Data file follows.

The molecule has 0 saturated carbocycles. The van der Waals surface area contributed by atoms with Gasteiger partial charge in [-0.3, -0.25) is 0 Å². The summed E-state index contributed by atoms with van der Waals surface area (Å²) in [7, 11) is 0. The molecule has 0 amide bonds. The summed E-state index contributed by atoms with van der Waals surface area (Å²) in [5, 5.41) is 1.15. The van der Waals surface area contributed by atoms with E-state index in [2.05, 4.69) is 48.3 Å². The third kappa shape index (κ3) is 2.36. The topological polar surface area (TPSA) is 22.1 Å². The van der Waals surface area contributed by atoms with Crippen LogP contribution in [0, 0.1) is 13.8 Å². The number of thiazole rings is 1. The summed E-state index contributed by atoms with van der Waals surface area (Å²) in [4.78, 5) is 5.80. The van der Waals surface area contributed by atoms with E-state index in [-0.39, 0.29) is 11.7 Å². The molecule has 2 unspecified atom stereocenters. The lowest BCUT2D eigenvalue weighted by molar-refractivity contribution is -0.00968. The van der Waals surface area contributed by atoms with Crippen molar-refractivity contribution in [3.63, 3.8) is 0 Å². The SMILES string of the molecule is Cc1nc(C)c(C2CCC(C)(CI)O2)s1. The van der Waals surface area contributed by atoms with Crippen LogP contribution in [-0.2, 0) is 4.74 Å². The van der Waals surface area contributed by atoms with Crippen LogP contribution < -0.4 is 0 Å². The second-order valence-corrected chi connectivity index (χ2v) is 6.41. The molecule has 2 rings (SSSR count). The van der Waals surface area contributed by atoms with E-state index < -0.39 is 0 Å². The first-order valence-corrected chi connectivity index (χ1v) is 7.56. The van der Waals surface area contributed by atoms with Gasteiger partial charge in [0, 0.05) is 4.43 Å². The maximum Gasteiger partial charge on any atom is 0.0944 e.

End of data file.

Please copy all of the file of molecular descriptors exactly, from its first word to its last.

The molecule has 0 saturated carbocycles. The van der Waals surface area contributed by atoms with Gasteiger partial charge in [-0.3, -0.25) is 0 Å². The summed E-state index contributed by atoms with van der Waals surface area (Å²) in [7, 11) is 0. The molecule has 0 amide bonds. The summed E-state index contributed by atoms with van der Waals surface area (Å²) in [5, 5.41) is 1.15. The van der Waals surface area contributed by atoms with E-state index in [2.05, 4.69) is 48.3 Å². The third kappa shape index (κ3) is 2.36. The topological polar surface area (TPSA) is 22.1 Å². The van der Waals surface area contributed by atoms with Crippen LogP contribution in [0, 0.1) is 13.8 Å². The number of thiazole rings is 1. The summed E-state index contributed by atoms with van der Waals surface area (Å²) in [4.78, 5) is 5.80. The van der Waals surface area contributed by atoms with E-state index in [-0.39, 0.29) is 11.7 Å². The molecule has 2 unspecified atom stereocenters. The lowest BCUT2D eigenvalue weighted by molar-refractivity contribution is -0.00968. The van der Waals surface area contributed by atoms with Crippen molar-refractivity contribution in [3.63, 3.8) is 0 Å². The SMILES string of the molecule is Cc1nc(C)c(C2CCC(C)(CI)O2)s1. The van der Waals surface area contributed by atoms with Crippen LogP contribution in [-0.2, 0) is 4.74 Å². The van der Waals surface area contributed by atoms with Crippen LogP contribution < -0.4 is 0 Å². The second-order valence-corrected chi connectivity index (χ2v) is 6.41. The molecule has 2 rings (SSSR count). The van der Waals surface area contributed by atoms with E-state index < -0.39 is 0 Å². The first-order valence-corrected chi connectivity index (χ1v) is 7.56. The van der Waals surface area contributed by atoms with Gasteiger partial charge in [0, 0.05) is 4.43 Å². The maximum Gasteiger partial charge on any atom is 0.0944 e.